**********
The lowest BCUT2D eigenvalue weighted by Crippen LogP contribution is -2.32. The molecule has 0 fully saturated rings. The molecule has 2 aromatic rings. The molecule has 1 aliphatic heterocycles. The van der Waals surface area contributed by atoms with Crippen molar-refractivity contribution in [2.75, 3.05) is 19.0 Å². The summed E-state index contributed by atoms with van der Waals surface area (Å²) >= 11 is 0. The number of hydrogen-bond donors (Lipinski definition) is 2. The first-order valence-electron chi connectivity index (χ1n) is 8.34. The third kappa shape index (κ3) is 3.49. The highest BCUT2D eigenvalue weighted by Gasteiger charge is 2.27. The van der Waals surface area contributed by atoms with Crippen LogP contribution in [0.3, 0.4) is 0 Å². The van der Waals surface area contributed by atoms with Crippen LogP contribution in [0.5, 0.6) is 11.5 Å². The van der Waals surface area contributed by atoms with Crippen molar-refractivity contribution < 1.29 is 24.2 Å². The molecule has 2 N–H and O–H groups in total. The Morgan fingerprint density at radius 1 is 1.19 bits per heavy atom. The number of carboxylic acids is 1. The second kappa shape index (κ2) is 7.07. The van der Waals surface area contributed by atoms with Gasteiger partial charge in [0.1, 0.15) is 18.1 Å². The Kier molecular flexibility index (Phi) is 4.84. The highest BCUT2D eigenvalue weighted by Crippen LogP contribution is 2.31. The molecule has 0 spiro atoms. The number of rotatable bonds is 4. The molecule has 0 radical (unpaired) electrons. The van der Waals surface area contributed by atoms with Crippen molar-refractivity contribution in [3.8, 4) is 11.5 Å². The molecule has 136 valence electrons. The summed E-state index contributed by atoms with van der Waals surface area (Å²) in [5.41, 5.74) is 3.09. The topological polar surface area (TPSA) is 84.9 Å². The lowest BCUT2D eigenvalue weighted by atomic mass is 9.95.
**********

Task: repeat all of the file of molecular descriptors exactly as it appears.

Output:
The lowest BCUT2D eigenvalue weighted by Crippen LogP contribution is -2.32. The molecule has 0 fully saturated rings. The molecule has 2 aromatic rings. The molecule has 1 aliphatic heterocycles. The van der Waals surface area contributed by atoms with Crippen molar-refractivity contribution in [2.75, 3.05) is 19.0 Å². The summed E-state index contributed by atoms with van der Waals surface area (Å²) >= 11 is 0. The number of hydrogen-bond donors (Lipinski definition) is 2. The first-order valence-electron chi connectivity index (χ1n) is 8.34. The third kappa shape index (κ3) is 3.49. The highest BCUT2D eigenvalue weighted by Gasteiger charge is 2.27. The van der Waals surface area contributed by atoms with Crippen LogP contribution in [0.3, 0.4) is 0 Å². The van der Waals surface area contributed by atoms with Crippen LogP contribution in [0.5, 0.6) is 11.5 Å². The van der Waals surface area contributed by atoms with Crippen molar-refractivity contribution < 1.29 is 24.2 Å². The molecule has 2 N–H and O–H groups in total. The Morgan fingerprint density at radius 1 is 1.19 bits per heavy atom. The number of carboxylic acids is 1. The second kappa shape index (κ2) is 7.07. The van der Waals surface area contributed by atoms with Gasteiger partial charge in [0.1, 0.15) is 18.1 Å². The Kier molecular flexibility index (Phi) is 4.84. The highest BCUT2D eigenvalue weighted by Crippen LogP contribution is 2.31. The molecule has 0 spiro atoms. The number of rotatable bonds is 4. The molecule has 0 radical (unpaired) electrons. The van der Waals surface area contributed by atoms with Crippen molar-refractivity contribution in [3.8, 4) is 11.5 Å². The molecule has 136 valence electrons. The summed E-state index contributed by atoms with van der Waals surface area (Å²) in [5.41, 5.74) is 3.09. The topological polar surface area (TPSA) is 84.9 Å². The lowest BCUT2D eigenvalue weighted by atomic mass is 9.95.